"We should not ignore one form of bullying for the sake of the other," says Thomas Holt, associate professor of criminal justice, at the Michigan State University, who led the study.
Holt said parents should pay attention to warning signs of bullying such as mood changes, sadness, school failures, social withdrawal and a lack of appetite, the journal International Criminal Justice Review reports.
"The results suggest we should find ways to develop school policies to combat bullying within the school environment and then figure out how to translate that to the home, because the risk goes beyond the schoolyard," adds Holt, according to a Michigan statement.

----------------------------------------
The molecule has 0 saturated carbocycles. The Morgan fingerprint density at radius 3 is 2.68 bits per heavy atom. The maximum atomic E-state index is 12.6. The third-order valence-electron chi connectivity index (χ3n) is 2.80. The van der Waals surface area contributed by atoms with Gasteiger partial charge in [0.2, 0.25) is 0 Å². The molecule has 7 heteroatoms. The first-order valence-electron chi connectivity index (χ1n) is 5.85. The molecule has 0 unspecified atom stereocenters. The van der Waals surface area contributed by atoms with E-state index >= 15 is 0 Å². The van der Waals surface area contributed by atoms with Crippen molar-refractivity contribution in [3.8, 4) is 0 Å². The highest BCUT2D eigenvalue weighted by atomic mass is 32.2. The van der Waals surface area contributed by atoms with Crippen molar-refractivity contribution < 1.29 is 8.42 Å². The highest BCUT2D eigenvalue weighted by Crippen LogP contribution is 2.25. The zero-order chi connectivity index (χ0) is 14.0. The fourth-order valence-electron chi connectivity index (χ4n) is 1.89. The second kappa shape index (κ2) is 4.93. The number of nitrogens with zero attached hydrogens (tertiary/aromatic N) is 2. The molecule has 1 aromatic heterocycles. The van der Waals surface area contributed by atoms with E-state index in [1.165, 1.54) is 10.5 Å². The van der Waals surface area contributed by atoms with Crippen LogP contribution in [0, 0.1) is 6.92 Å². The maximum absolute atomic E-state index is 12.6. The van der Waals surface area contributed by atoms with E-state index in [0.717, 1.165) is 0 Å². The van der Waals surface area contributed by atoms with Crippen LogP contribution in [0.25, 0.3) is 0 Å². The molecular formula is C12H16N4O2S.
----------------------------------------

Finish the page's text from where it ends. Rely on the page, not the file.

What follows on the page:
Holt and colleagues, using survey data from more than 3,000 third-through 11th-grade students in Singapore, analysed the relationships between physical bullying, cyberbullying and mobile phone bullying on skipping school and suicidal thoughts.
The study, one of the first to explore bullying in southeast Asia, says that 22 percent of students who were physically bullied skipped school or thought about skipping. It echoes similar findings from the US and Canada.
Conversely, 27 percent of students who were bullied online (through e-mails, blogs and chat rooms) and 28 percent who were sent bullying text messages on a mobile phone, skipped school or thought about skipping.
Similarly, 22 percent of students who were physically bullied reported suicidal thoughts, while 28 percent of those who reported cyber bullying and 26 percent who were bullied via cell phone said they considered suicide.
In addition, females and younger students were more likely to consider suicide, which reflects other research findings.